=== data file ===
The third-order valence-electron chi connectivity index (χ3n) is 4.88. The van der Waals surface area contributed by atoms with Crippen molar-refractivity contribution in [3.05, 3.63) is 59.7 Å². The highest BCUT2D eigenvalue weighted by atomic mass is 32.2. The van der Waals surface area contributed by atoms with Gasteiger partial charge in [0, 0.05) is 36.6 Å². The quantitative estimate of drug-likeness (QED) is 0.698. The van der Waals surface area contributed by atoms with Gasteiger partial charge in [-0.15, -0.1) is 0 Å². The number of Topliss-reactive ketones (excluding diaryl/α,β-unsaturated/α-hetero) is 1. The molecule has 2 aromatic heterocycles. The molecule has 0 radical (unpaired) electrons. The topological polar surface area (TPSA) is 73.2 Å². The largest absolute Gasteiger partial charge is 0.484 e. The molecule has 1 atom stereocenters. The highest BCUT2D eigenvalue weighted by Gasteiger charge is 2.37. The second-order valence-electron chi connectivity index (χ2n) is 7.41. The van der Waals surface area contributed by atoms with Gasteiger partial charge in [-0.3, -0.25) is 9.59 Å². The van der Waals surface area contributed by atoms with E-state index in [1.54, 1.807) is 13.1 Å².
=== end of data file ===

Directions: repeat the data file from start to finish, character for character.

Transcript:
The third-order valence-electron chi connectivity index (χ3n) is 4.88. The van der Waals surface area contributed by atoms with Crippen molar-refractivity contribution in [3.05, 3.63) is 59.7 Å². The highest BCUT2D eigenvalue weighted by atomic mass is 32.2. The van der Waals surface area contributed by atoms with Gasteiger partial charge in [0, 0.05) is 36.6 Å². The quantitative estimate of drug-likeness (QED) is 0.698. The van der Waals surface area contributed by atoms with Gasteiger partial charge in [-0.15, -0.1) is 0 Å². The number of Topliss-reactive ketones (excluding diaryl/α,β-unsaturated/α-hetero) is 1. The molecule has 2 aromatic heterocycles. The molecule has 0 radical (unpaired) electrons. The topological polar surface area (TPSA) is 73.2 Å². The largest absolute Gasteiger partial charge is 0.484 e. The molecule has 1 atom stereocenters. The highest BCUT2D eigenvalue weighted by Gasteiger charge is 2.37. The second-order valence-electron chi connectivity index (χ2n) is 7.41. The van der Waals surface area contributed by atoms with Gasteiger partial charge in [-0.3, -0.25) is 9.59 Å². The van der Waals surface area contributed by atoms with E-state index in [1.54, 1.807) is 13.1 Å².